Craddock asked her Democratic colleagues on the Foreign Relations Committee to circle back with committee staff on the next morning, and then wrote back: “We have a refinery in Louisiana that takes Venezuelan crude. The fear is that this bill will prohibit future shipments of that crude, thereby essentially shutting in the refinery and as a result, there will be a large loss of jobs at the refinery. If this is indeed the case, or can potentially happen, my boss is unwilling to support this bill.”
Foreign Relations staffers tried to assure Landrieu’s office that the bill would have no bearing on Citgo’s operations in the United States.
“No need for Senator Landrieu to be concerned about any implications for refineries in Louisiana,” wrote one staffer. “The scope of [the bill] is very narrow. It focuses on individuals that have committed human rights abuses against protesters in the past 6 months, has unlawfully jailed protesters, or supported either of those first two provisions.”
Craddock shared the response with the company, and then shared the company’s response and what appear to be its talking points with the Foreign Relations Committee.
In particular, Citgo worried that “the interpretation of the legislation by the executive branch/ and Congress could change over time,” according to the talking points. Citgo raised worries that it could be considered a “person” under U.S. law and that its association with state-owned oil company Petróleos de Venezuela might implicate it in human rights abuses in the country.
Citgo has no Washington, D.C., office or in-house lobbyists. It hired two powerhouse D.C. lobbying shops in May — the same month that the House passed its own version of the sanctions bill.
Citgo hired the firms Squire Patton Boggs and Cornerstone Government Affairs — paying the two firms a whopping $450,000 in combined lobbying fees in the second quarter of 2014. It also has long had the firm Grayling representing it in Washington, and paid it $100,000 in the same quarter.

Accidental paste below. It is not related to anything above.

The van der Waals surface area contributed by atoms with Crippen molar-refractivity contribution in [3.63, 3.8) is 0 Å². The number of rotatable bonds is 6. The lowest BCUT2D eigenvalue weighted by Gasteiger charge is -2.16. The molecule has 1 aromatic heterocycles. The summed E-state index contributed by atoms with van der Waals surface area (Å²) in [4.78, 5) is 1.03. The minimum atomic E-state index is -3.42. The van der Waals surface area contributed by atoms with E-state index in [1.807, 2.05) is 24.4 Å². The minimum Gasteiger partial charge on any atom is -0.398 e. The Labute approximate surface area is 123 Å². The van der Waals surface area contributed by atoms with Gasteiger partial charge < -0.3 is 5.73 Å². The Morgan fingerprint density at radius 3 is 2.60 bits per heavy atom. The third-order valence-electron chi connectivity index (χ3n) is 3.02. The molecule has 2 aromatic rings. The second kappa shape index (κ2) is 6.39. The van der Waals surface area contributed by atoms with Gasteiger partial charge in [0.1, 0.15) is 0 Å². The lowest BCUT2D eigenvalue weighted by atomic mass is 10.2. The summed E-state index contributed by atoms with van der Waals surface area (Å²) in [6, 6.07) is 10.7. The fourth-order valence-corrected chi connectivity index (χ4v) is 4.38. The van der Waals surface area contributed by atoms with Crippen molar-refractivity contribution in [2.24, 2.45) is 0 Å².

Squire Patton Boggs, in particular, has had a long relationship with Landrieu. Former Louisiana Sen. John Breaux — who co-chairs the firm’s lobbying practice — served in the Senate with her. The Squire Patton Boggs PAC and the firm’s employees have together given more than $75,000 in donations to the Louisiana Democrat over the years, making the firm her seventh largest benefactor, according to numbers compiled by the Center for Responsive Politics.
A spokesman for Landrieu said neither Breaux nor any other Squire Patton lobbyists distributed the talking points or intervened in the case, but did not respond to questions about which firms or Citgo executives it was working with on the sanctions issue.
The Venezuelan government has not had lobbying representation in the United States. Lobbying and advocacy by foreign governments is much more tightly controlled than lobbying by corporations. Corporate lobbying is disclosed to the Senate and House, and enforcement of registration requirements and disclosures is generally light.
Citgo has at times been the subject of controversy and boycott threats in the U.S. because of its relationship with Venezuela, especially during the years of friction between the United States and former Venezuelan leader Hugo Chavez.
at 10:06 AM Friday, August 8, 2014